Dec/1975: MV Repair -- Re-suture Mitral Mech. Valve (Dr. Denton Cooley)
                Mar/2006: AVR -- Old Valve Replaced w/St. Jude Mechanical (Dr. Reul)


                "Nothing in life is to be feared, it is only to be understood. Now is the time to understand more, so that we may fear less."
                - Marie Curie

                Comment


                • #9
                  Originally posted by njean View Post
                  Let me just put it this way, if I try explaining WHAT it feels like to be intubated, you may not want to go ahead with your surgery!!!

                  So, it's best NOT to push it any further, my opinion!!! (you are usually asleep through out this time & if you do wake up from time to time, you'll be so groggy that you'll just slip away again!)

                  Don't worry ---- you'll survive the intubation!!!
                  Now is that supposed to make me less worried? :eek:

                  I'm not concerned about the pain and discomfort so much as HOW it will feel and how I can cope with the experience. My fear is I'll panic and be uncertain of how to "breathe" correctly. I suspect I'll be too groggy to panic and the nurse will be right there, but just in case, I want to be able to talk myself down. I remember panicking a bit when I had my first TEE because I wasn't used to the oxygen going up my nostrils and I couldn't swallow after the numbing spray, which made me feel like I was choking. Breathing on my own through my nose calmed me down, but I had never read about the choking sensation you can get from not being able to feel yourself swallowing, so I was unprepared. I hate being unprepared. :(
                  Bill
                  [SIZE="1"]Mitral Valve Repair and annuloplasty ring 3/31/09
                  Bethesda North Hospital, Dr. Hiratzka
                  Endocarditis (strep) 11/08 - 1/09[/SIZE]
                  [FONT="Century Gothic"]"That which does not kills us makes us stronger."[/FONT]

                  Comment


                  • #10
                    I never felt it, Bill, so quit worrying!

                    Comment


                    • #11
                      Personally I'd not stress about it. I woke up in critical care, but was in the twilight zone courtesy of the drugs. I have a vague recollection of the vent tube being removed but I was so out of it that I didn't care, and I suspect you'll be the same.
                      AVR 19/03/2009 29mm St Jude Regent Mechanical Valve. Courtesy of our wonderful NHS.

                      Comment


                      • #12
                        I had the tube in for several hours after surgery, and what I remember of it is that it felt like I had this huge plastic tube in my throat which was uncomfortable, but not painful. The worst part was trying to swallow and feeling like I was gagging. It was not a pleasant experience, but not horrible. Hopefully you'll have it out before you ever become aware that it's in.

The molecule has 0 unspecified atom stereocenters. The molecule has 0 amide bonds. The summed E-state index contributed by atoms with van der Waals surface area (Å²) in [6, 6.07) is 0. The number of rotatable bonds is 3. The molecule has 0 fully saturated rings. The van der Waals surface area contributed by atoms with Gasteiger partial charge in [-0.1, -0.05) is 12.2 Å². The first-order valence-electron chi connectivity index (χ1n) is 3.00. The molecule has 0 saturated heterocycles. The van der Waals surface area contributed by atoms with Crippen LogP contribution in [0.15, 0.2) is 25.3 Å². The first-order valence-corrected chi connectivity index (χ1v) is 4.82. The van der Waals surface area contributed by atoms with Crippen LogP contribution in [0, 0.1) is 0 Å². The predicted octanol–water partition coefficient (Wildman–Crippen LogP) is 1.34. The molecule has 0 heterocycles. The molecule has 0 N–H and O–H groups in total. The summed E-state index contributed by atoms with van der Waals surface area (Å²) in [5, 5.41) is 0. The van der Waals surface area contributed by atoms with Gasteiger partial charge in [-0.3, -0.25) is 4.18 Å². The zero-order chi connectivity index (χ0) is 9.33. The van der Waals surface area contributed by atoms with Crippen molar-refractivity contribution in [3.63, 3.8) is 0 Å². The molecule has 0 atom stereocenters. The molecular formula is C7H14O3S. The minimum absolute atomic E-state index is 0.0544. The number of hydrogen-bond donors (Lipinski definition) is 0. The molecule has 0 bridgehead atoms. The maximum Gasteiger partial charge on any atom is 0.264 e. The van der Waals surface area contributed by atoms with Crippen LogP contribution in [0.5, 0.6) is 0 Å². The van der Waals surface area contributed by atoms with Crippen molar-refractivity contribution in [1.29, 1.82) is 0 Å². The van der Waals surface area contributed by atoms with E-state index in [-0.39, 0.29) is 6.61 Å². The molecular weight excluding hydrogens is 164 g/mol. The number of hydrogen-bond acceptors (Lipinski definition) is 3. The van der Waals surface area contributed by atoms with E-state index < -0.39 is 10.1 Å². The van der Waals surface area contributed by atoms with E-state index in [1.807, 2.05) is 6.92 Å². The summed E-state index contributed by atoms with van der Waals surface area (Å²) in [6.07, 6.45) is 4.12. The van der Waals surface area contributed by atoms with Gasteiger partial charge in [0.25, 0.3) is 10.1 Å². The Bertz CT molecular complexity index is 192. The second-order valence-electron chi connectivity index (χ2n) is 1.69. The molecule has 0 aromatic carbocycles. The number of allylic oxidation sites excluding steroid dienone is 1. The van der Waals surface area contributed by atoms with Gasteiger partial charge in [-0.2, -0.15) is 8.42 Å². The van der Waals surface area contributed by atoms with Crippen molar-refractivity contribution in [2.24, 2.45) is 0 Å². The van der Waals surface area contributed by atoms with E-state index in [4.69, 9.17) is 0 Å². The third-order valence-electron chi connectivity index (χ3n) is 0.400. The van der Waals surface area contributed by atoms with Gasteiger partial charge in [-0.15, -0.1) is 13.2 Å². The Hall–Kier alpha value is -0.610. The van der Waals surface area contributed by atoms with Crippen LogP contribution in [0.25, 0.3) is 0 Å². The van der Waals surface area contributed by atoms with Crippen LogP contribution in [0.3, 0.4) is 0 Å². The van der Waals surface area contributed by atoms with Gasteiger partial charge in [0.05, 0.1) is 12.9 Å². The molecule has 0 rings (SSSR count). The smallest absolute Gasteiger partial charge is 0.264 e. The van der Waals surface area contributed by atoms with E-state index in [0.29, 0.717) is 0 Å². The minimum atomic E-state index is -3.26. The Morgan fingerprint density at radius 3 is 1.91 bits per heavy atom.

Comment


                        • #13
                          Originally posted by TakeStock View Post
                          Now is that supposed to make me less worried? :eek:

                          I'm not concerned about the pain and discomfort so much as HOW it will feel and how I can cope with the experience. My fear is I'll panic and be uncertain of how to "breathe" correctly. I suspect I'll be too groggy to panic and the nurse will be right there, but just in case, I want to be able to talk myself down. I remember panicking a bit when I had my first TEE because I wasn't used to the oxygen going up my nostrils and I couldn't swallow after the numbing spray, which made me feel like I was choking. Breathing on my own through my nose calmed me down, but I had never read about the choking sensation you can get from not being able to feel yourself swallowing, so I was unprepared. I hate being unprepared. :(
                          I'm sorry if I came across a bit too strong for you Bill; believe me, that was not my intention!

                          What I'm trying to get across I guess, is that it's hard to explain how exactly it feels & how you will react to the intubation since everyone is so different.

                          Some people have almost no notion of having the intubator in while others, like myself, woke up in a panic & I had to be strapped down to the bed to keep me calm.

                          The one thing I had to keep reminding myself when & I awoke knowing it was there, I tried praying & calming myself down that way & also, telling myself that it was NOT going to be in there forever.

                          Hopefully you will be one of those that will have no notion of it being there & everything will go smooth. If the opposite happens, then try to focus on something else to get yourself in a calm state of mind!
                          Best Regards,
                          N Jean (New Mexico)

                          May/1975: AVR & MVR Double-Valves (Cooley-Cutter Mechanicals)
                          Dec/1975: MV Repair -- Re-suture Mitral Mech. Valve (Dr. Denton Cooley)
                          Mar/2006: AVR -- Old Valve Replaced w/St. Jude Mechanical (Dr. Reul)


                          "Nothing in life is to be feared, it is only to be understood. Now is the time to understand more, so that we may fear less."
                          - Marie Curie

                          Comment


                          • #14
                            I never felt it either. I had worried about it but it ended up a non-event.
                            Wayne
                            02/28/06 Mitral Valve Repair & closure of atrial septal defect - Dr. Tirone David
                            03/24/06 Pericardial Tamponade

                            Comment


                            • #15
                              I've been intubated more then I care to mention. I lived with the thing fully conscience for 10 days, then I was trached. It's a fullness feeling in your throat. You cannot breath in anyway except through and with the tube. It is very uncomfortable to move your head in any direction because your pulling on the tube while it's locked in your windpipe.

                              Should you find yourself awake with it still in, do not fight breathing against it. Try to time your breaths with the ventilator timings themselves. Should be 16 breaths per minute whether you want them or not.

                              The nasogastric tube is a non concern. They should insert it while your out which is the worst part of all. I've had it both ways and would much rather be out. Pulling it out is a little uncomfortable, but it's nothing compared to inserting it fully awake.

                              As everyones mentioned, you'll be so drugged out of your mind that you probably won't remember any of this.